Abduction survivor Elizabeth Smart on trauma, life and parenting
Updated: May 12
Woman who survived kidnapping speaks out about the lessons learned and the advice she has for all parents
Elizabeth Smart stood tall and strong in front of a Boca Raton crowd Tuesday to support Place of Hope and to tell a story. Her story. One many of us remember. The story of her 2002 abduction. She was just 14 years old, asleep in her Utah home when captors took her from her bed at knifepoint and off to a mountainside campsite for 9 months.
She talked about family and faith and hope and had this to say to all parents:
"I think the number one thing any parent can do for their child is to love them unconditionally because from my perspective, I mean initially I forgot that when I was kidnapped and I felt like their love for me would change if they knew what had happened and it was only when I remembered and realized that it wouldn't change, that they would always love me no matter what that I was able to find the strength and the determination to survive, to do whatever it took to survive," Smart said.
Smart also explained the importance of open communication with our children. Her oldest child is in kindergarten.
"I want her to know that nobody has the right to hurt her or scare her or make her feel threatened in any way. I want her to know that I will always have her back, that I will always be her number one defender and that I will believe her and I'll be there for her," Smart said.
Smart has become an advocate for change related to child abduction. She founded the 'Elizabeth Smart Foundation', helps promote the National AMBER Alert, The Adam Walsh Child Protection and Safety Act, she has written inspiring books and speaks at events like the Angel Moms Brunch to benefit Place of Hope, a non-profit organization that supports area abused and neglected children, those homeless, in foster care, and young single moms with no place to go.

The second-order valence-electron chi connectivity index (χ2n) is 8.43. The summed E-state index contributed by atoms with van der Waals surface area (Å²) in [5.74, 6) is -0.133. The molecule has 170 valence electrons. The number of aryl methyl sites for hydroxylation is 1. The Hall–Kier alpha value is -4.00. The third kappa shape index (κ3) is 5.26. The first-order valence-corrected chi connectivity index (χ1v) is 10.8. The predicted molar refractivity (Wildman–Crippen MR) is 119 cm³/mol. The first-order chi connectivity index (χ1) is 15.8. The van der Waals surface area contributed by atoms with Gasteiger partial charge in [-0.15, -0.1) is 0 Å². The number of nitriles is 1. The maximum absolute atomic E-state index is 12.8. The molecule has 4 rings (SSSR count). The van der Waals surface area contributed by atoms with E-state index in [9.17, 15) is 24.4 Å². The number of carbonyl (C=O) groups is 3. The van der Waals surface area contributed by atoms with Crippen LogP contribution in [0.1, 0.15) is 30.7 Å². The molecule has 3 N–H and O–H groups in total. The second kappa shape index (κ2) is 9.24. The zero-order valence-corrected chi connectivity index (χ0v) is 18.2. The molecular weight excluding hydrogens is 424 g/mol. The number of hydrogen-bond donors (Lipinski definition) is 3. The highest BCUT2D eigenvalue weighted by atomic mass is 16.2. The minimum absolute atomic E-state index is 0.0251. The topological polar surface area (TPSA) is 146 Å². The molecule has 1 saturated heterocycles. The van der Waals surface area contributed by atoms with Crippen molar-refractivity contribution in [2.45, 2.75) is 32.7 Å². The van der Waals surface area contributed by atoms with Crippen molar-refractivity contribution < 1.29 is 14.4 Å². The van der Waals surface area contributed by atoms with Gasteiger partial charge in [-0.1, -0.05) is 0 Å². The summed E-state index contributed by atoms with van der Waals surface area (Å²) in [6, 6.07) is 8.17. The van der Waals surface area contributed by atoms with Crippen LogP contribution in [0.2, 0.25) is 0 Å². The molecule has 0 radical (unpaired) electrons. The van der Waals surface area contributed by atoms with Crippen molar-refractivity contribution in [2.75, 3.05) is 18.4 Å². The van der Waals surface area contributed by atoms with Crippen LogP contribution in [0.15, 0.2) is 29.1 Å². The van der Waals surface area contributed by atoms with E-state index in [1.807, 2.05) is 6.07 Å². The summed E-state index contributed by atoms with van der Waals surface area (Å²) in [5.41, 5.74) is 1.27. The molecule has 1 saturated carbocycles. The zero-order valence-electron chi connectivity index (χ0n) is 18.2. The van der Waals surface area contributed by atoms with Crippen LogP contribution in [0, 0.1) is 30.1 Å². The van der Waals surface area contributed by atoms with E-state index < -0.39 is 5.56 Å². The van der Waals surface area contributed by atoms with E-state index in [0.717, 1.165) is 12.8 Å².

Smart says we are all survivors of something, and no matter the something, pain at the end of the day is still pain.
"Our stories, the details might be different. Pain at the end of the day is still pain. Whether it's losing a loved one to illness or being kidnapped, it still hurts. We each deserve finding happiness and peace in our lives. It's not traumatic for me anymore, my story. It's moments like today, a tent full of people who want to help these children that makes me keep on going," Smart said.
Smart added that support - even from an audience - is everything.
“When I’m standing up there telling the worst part of my life and being able to feel the support from the audience, and the hope, and feeling like they only want the best for me and that there’s relief and happiness that I survived... that’s what helps me think I can do this. I can share it,” Smart said.
If you would like to learn more about becoming an Angel Mom community Ambassador or supporting Place of Hope, contact the Place of Hope team at 561-483-0962.
For more on Place of Hope's film Invisible and the fight to end human trafficking, click here
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